Margaret Coel was born Margaret Speas on October 11, 1937, in Denver, Colorado, to Samuel F. Speas and Margaret (McCloskey) Speas. She earned a bachelor’s degree at Marquette University in Milwaukee, Wisconsin, where she met her future husband, George W. Coel. They married on July 22, 1962, and had three children, William, Kristin, and Lisa.
Coel began a career as a journalist in 1960, reporting for the Westminster Journal in Westminster, Colorado. She worked for the Boulder Daily Camera in Boulder as a feature writer from 1972 to 1975. She then continued writing as a freelancer and, over the years, occasionally served as a writing instructor and lecturer at the University of Colorado and other institutions.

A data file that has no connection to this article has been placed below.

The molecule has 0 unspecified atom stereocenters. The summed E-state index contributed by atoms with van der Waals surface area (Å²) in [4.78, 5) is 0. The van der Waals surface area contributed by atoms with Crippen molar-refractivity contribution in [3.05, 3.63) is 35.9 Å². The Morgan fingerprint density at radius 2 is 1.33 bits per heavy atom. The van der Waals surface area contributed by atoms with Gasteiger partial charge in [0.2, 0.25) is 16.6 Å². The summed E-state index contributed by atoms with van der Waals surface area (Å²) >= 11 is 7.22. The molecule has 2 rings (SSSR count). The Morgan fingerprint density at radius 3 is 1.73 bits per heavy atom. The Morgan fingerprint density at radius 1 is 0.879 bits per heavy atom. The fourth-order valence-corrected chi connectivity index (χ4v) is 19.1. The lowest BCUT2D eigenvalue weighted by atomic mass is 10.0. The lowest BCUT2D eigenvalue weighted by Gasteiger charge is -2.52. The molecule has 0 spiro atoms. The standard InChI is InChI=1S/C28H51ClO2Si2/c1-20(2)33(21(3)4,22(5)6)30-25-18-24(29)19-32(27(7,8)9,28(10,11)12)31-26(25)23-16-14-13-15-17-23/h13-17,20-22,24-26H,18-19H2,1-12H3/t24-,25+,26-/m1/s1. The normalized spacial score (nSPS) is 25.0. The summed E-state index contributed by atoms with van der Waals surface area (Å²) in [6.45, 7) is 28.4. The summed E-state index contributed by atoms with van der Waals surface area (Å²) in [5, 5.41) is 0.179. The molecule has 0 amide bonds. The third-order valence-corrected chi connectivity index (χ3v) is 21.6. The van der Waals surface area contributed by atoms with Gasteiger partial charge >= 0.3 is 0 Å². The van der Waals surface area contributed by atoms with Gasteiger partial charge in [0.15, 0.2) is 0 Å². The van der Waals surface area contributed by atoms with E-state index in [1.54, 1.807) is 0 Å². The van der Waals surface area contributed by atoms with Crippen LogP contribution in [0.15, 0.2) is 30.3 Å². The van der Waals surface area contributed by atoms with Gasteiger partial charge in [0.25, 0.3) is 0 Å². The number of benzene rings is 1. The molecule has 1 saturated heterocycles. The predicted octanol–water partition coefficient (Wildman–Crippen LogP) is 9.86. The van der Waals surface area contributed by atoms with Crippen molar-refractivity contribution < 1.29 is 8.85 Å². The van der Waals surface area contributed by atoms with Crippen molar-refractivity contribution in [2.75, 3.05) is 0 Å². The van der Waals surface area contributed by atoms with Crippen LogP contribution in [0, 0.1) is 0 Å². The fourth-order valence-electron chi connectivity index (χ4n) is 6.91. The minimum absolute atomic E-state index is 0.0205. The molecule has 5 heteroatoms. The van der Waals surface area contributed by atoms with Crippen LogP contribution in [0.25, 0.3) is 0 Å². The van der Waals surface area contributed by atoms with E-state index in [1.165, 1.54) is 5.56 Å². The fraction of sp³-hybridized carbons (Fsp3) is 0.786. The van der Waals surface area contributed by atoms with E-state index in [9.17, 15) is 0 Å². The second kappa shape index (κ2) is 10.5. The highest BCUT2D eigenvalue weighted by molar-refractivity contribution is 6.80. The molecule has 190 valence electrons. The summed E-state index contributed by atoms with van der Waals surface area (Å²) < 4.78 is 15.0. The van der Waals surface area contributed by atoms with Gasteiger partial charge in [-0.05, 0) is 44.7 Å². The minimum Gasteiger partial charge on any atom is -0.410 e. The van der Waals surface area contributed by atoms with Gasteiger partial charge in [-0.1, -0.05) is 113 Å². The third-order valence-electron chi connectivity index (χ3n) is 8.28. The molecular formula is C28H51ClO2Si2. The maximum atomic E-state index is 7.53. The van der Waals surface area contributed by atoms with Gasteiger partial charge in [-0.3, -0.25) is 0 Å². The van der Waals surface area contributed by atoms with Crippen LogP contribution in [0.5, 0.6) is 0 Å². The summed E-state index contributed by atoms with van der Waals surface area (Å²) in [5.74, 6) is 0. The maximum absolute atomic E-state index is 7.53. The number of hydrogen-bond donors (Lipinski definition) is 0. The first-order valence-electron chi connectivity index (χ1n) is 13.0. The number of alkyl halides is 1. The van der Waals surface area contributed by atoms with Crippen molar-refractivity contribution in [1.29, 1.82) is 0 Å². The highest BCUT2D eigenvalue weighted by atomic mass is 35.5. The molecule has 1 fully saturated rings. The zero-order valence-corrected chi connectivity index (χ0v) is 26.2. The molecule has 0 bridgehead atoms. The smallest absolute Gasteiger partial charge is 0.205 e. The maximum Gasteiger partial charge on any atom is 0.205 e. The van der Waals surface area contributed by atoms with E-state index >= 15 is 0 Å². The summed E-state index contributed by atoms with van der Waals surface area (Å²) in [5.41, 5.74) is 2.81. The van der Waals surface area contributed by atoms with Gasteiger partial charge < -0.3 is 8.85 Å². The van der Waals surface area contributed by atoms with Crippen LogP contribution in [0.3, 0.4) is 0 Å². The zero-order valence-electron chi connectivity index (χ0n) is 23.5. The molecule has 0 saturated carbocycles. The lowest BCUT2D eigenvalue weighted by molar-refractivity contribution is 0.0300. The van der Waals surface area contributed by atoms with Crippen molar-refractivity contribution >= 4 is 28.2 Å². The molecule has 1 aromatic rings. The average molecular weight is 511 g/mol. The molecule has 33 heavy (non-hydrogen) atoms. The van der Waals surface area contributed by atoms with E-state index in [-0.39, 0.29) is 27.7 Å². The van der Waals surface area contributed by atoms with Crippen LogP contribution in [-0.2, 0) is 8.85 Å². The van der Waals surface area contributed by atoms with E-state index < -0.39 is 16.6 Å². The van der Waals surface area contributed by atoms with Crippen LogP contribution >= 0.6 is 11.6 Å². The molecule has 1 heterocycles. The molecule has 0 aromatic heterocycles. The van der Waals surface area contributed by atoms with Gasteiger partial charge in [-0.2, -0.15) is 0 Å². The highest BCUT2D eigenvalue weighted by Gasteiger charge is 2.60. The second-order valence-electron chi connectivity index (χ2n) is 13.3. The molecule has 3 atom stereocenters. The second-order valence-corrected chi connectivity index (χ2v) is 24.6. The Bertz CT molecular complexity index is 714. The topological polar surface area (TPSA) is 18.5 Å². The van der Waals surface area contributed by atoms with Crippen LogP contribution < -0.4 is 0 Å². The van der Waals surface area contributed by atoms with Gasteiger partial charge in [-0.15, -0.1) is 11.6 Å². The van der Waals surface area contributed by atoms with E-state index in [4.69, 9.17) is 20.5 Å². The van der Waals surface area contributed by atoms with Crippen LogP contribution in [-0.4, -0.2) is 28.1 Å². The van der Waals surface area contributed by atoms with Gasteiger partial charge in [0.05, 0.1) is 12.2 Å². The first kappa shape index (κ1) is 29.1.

Coel’s interest in Western history grew out of her family background. A fourth-generation member of a pioneer family, she has given credit to her father, who worked for a railroad, for her early interest in history and Native Americans. Her father’s stories about railroading in the West led to a collaborative effort between daughter and father, Goin’ Railroading: A Century on the Colorado High Iron (1986). Several years earlier, she had published her first book, Chief Left Hand: Southern Arapaho (1981), about a chief who was mortally wounded at the Sand Creek massacre in 1864 in Colorado.
Deeply interested in the history of the Native Americans of Colorado, Coel has explained that her...
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